We Bought It

To school, or not to school… That was the question.

For the past two days, both Annie and Ella have been home, sick… but it was that kind of sick where you wonder if they’re pulling early Ferris Buellers on you or if they’re really down and out enough to stay home.

Don’t get me wrong – I would not wish serious illness on either of my children – but when that temperature rises over 100*F or there’s vomiting going on, at least you can be sure of whether or not they really need to stay home. Other times – like these past couple of days – it’s a lot more nebulous.

On Friday, Annie began showing signs that she was coming down with something. As we went out that night with a few other friends and their moms, I told them that I suspected that Annie’s cough was more than just an annoyance. Sure enough, 36 hours later we found ourselves in our pediatrician’s office during their Sunday morning emergency visiting hours with a diagnosis of bronchitis (or possibly walking pneumonia).

Y’all, Annie was miserable. There were times when she coughed so hard and so uncontrollably that I was actually worried she might break something. Two inhalers, Delsym doses, Benadryl, pain relievers, honey, tea, and Vicks VapoRub did almost nothing to alleviate her symptoms. The poor girl was coughing too much to sleep; after crawling into my bed at 5 a.m. on Sunday morning following a horrible night, she caught only an hour of fitful sleep before awakening and rushing to the bathroom to be sick. She coughed so much and so violently during the day, she became totally exhausted; she physically hurt. We knew she wouldn’t be in school on Monday.

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Little sleep on Saturday night leads to napping on Sunday.

{Side note: is coughing not the absolute worst? I mean, it’s not quite plague or pestilence or freakin’ measles (I can’t even begin to get into that whole fiasco; the selfishness of these people completely astounds me), but coughing is an enormous pain in the ass. I hate coughing, I hate coughs, and I hate listening to people cough. Mark my words: the person who develops a cure or an effective treatment for your plain old run-of-the-mill cough will become a gazillionaire. Or at least be Time‘s Person of the Year.}

Ella, by contrast, did not have anything so easily diagnosed. Her throat hurt and her nose was crazy stuffed but the pediatrician confirmed that it didn’t look like strep; lack of a fever or any other strep symptoms all point to a regular head cold. Colds are tricky, though; like prairie dogs or TV shows on Nick Jr, they’re deceptive – one moment, you think they’re harmless, and the next they’re destroying your lawn, causing your children to speak in nonsensical and exceedingly annoying catchphrases, and making your nose run so much you go through an entire box of tissues.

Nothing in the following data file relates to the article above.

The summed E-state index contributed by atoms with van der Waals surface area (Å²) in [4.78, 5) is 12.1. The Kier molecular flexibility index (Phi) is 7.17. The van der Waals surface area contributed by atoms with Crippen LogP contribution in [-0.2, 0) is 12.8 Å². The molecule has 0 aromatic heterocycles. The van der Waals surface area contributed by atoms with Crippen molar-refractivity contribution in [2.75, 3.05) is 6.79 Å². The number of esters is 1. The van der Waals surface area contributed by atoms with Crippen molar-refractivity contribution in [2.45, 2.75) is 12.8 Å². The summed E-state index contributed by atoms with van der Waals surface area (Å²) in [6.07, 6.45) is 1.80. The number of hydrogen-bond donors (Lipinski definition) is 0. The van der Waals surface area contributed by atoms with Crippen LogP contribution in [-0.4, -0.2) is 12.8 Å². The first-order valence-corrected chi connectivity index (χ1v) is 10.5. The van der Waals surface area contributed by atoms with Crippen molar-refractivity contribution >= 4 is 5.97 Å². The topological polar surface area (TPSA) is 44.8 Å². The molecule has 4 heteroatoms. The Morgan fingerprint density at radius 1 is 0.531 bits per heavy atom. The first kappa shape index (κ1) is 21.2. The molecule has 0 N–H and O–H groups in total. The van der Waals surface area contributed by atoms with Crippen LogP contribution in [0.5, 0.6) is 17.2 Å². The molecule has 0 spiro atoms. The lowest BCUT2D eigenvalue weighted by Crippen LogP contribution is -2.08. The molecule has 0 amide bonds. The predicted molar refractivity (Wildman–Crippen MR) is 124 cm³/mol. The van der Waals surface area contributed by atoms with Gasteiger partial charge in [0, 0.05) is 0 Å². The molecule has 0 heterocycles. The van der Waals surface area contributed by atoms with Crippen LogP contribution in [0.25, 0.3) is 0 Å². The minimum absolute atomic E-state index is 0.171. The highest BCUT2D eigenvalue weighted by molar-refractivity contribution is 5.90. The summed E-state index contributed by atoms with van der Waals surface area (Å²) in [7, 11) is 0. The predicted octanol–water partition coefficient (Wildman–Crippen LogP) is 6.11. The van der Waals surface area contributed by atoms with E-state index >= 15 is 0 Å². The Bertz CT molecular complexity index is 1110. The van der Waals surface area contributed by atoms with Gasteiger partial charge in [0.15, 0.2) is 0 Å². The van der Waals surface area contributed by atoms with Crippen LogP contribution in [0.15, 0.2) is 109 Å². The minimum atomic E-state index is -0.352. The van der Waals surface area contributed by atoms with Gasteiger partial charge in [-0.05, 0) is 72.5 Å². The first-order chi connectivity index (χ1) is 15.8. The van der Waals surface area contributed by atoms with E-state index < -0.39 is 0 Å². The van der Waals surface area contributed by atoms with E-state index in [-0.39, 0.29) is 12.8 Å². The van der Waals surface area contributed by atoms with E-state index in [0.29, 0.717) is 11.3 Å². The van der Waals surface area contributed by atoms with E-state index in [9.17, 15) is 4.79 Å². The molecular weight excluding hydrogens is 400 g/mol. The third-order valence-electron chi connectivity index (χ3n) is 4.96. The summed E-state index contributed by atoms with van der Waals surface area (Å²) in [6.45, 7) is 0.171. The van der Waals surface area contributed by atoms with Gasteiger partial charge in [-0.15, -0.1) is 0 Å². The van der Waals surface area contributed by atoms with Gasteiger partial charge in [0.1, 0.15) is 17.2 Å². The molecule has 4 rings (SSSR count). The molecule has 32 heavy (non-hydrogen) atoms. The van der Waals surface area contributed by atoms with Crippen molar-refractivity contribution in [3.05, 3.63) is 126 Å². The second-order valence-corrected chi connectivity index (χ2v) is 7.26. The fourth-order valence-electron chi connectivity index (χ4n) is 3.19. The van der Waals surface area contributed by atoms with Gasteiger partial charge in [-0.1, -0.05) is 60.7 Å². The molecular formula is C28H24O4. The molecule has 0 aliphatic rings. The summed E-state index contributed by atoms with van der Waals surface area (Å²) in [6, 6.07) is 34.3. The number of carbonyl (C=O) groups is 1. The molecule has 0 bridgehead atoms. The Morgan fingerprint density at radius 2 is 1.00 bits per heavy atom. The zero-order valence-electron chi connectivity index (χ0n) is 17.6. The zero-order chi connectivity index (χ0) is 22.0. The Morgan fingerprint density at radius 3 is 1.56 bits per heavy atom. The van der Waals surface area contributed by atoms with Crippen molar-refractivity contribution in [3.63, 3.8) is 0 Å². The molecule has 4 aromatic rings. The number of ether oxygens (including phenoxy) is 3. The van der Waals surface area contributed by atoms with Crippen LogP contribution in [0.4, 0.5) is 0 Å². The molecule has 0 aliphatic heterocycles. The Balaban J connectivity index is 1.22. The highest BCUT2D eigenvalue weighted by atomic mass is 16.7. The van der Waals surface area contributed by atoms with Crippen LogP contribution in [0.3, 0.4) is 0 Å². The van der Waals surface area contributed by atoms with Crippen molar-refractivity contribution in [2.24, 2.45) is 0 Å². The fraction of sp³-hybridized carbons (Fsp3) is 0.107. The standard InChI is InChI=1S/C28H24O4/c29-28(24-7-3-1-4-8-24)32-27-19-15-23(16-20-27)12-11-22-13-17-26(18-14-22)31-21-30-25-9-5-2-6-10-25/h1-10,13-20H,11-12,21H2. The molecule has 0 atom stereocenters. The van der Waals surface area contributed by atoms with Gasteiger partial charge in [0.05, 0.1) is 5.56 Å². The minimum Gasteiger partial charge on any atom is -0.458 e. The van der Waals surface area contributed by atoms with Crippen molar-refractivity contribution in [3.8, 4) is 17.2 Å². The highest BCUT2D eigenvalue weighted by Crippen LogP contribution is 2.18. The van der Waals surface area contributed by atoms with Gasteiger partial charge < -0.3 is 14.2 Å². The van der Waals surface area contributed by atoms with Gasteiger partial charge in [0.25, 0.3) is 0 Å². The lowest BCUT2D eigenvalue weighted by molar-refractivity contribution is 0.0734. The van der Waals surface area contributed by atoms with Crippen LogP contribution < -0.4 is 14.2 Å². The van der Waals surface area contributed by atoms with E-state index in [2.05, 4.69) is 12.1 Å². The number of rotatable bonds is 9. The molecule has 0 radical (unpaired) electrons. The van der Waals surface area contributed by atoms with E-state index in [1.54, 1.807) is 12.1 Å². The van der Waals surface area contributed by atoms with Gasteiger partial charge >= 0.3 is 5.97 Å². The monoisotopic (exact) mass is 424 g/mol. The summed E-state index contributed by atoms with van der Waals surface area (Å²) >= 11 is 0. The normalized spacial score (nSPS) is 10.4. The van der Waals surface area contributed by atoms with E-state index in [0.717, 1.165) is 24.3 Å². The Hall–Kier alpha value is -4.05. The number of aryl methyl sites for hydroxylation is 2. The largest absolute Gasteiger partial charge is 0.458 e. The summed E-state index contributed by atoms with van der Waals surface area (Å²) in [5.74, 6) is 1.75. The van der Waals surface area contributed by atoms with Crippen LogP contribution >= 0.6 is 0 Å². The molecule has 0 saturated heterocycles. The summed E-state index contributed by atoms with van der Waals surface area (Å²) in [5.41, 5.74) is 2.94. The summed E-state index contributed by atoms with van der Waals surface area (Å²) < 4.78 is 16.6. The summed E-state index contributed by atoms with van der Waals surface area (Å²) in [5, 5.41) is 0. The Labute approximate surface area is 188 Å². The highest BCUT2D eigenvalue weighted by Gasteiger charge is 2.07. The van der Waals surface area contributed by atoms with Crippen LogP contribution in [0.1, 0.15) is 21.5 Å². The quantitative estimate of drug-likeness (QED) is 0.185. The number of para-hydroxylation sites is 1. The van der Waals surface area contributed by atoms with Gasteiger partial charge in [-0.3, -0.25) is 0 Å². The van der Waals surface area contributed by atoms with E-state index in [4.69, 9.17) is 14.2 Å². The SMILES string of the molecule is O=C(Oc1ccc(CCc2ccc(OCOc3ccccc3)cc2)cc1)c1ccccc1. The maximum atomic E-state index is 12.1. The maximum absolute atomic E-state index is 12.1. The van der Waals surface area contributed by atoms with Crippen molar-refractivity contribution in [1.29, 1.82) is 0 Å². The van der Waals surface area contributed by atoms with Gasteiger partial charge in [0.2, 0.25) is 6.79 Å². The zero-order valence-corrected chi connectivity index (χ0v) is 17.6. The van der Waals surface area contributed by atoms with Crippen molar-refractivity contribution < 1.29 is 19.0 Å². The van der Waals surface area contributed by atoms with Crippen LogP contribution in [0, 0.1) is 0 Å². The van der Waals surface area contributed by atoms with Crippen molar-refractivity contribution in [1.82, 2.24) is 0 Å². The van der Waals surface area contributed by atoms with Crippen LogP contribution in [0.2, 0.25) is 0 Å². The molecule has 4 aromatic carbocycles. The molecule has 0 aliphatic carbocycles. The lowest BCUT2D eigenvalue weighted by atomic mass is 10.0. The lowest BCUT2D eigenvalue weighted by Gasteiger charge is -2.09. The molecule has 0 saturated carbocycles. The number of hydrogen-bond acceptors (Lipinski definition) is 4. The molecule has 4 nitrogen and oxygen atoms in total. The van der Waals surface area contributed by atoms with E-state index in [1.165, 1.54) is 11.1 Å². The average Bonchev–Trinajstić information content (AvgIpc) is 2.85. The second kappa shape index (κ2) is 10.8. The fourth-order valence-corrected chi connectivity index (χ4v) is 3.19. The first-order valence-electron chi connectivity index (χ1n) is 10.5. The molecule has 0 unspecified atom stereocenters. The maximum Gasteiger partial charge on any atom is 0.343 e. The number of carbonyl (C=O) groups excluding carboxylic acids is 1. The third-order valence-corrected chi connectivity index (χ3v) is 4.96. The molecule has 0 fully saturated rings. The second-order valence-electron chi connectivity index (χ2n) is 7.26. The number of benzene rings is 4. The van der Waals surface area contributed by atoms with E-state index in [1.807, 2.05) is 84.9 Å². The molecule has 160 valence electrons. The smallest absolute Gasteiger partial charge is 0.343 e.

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When I picked up Annie’s antibiotics on Sunday, I decided to stock up on any and all accoutrements we might need to get the girls through the next few days. The pharmacist asked if I was purchasing the entire OTC aisle; I said I was and he agreed it was wise.

Yesterday morning, Eleanor bemoaned her achy throat and can’t-breathe nose but, without a telltale fever or spreading rash or oozy eyes, Nick and I couldn’t really see any reason not to send her to school; just not feeling good is hard to quantify and even harder to use as a definitive get-out-of-school-free card. We told her that we believed in her – she would be okay! Ibuprofen and kids’ generic Cold And Sinus medication would help her out! – but if she really felt awful, she could go to the nurse and have her call me (I’d be home with Annie, after all) and I’d go and get her.

When the phone rang at 10:08 a.m., I knew immediately what was up.

Admittedly, she didn’t look so good; she was droopy and her eyes just looked off. For the rest of the day, while Annie hacked up a lung and essentially went on a hunger strike, we three lounged around the living room — watching TV (we expunged NBC’s live version of “Peter Pan” from our DVR where it had been lying in wait since early December), using iPads, reading books, listening to audio books, playing games. When I texted Nick to tell him that Ella was coming home, he asked if I needed him to leave work to help – I told him that I appreciated the offer, but the girls really weren’t that sick and I had plenty of things around the house to keep me busy, so I’d be fine.

FAMOUS LAST WORDS.

Oh, I mean I was fine. It was well and truly fine, really. But those things to keep me busy? BWAHAHAHA. I did manage to do everyone’s laundry and send out a couple of necessary emails, but otherwise… NADA. The least productive home day of all time . I don’t know what kind of vortex pulled me into the living room and onto the couch next to the girls – maybe some weird sort of mostly-sick kid voodoo? – but I accomplished basically nothing except emptying garbage cans when they overflowed with tissues.

By the time Nick arrived home at 5:00 so that I could go to the grocery store, I felt like I was seeing daylight for the first time after a prison sentence. Or maybe leaving the theater after viewing Titanic. Given that Ella and Annie remained fever-free yesterday, I held *very* high hopes that they would return to school today.

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This was basically ALL DAY yesterday. Note that the laundry in the basket to the left is folded. BOO YAH.

Okay, wait. That’s true, but there’s a caveat.
I did hold high hopes that they would return to school this morning, but last night there was a not-so-small part of me that kind of hoped they would be home again today solely so that I wouldn’t have to pack either of them a lunch.

Yep. Packing lunches is so odious, I would (almost) rather that the girls stay home sick just to avoid it. IT HAS COME TO THIS.